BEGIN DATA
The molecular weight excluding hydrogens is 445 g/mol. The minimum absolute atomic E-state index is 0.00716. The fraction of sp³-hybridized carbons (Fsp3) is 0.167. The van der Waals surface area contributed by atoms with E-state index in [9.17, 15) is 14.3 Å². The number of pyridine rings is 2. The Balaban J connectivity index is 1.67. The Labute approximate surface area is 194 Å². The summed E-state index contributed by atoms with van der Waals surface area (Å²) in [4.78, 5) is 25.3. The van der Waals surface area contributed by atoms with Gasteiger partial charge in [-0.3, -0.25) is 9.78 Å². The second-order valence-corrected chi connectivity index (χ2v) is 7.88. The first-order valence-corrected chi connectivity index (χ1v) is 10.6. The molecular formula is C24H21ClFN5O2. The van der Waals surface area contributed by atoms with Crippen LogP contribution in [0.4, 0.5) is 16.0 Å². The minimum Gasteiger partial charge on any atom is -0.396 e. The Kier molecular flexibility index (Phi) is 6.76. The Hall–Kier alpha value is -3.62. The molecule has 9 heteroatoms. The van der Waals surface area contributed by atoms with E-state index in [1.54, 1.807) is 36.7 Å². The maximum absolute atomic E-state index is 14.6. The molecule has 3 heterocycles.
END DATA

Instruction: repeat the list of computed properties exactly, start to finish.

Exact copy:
The molecular weight excluding hydrogens is 445 g/mol. The minimum absolute atomic E-state index is 0.00716. The fraction of sp³-hybridized carbons (Fsp3) is 0.167. The van der Waals surface area contributed by atoms with E-state index in [9.17, 15) is 14.3 Å². The number of pyridine rings is 2. The Balaban J connectivity index is 1.67. The Labute approximate surface area is 194 Å². The summed E-state index contributed by atoms with van der Waals surface area (Å²) in [4.78, 5) is 25.3. The van der Waals surface area contributed by atoms with Gasteiger partial charge in [-0.3, -0.25) is 9.78 Å². The second-order valence-corrected chi connectivity index (χ2v) is 7.88. The first-order valence-corrected chi connectivity index (χ1v) is 10.6. The molecular formula is C24H21ClFN5O2. The van der Waals surface area contributed by atoms with Crippen LogP contribution in [0.4, 0.5) is 16.0 Å². The minimum Gasteiger partial charge on any atom is -0.396 e. The Kier molecular flexibility index (Phi) is 6.76. The Hall–Kier alpha value is -3.62. The molecule has 9 heteroatoms. The van der Waals surface area contributed by atoms with E-state index in [1.54, 1.807) is 36.7 Å². The maximum absolute atomic E-state index is 14.6. The molecule has 3 heterocycles.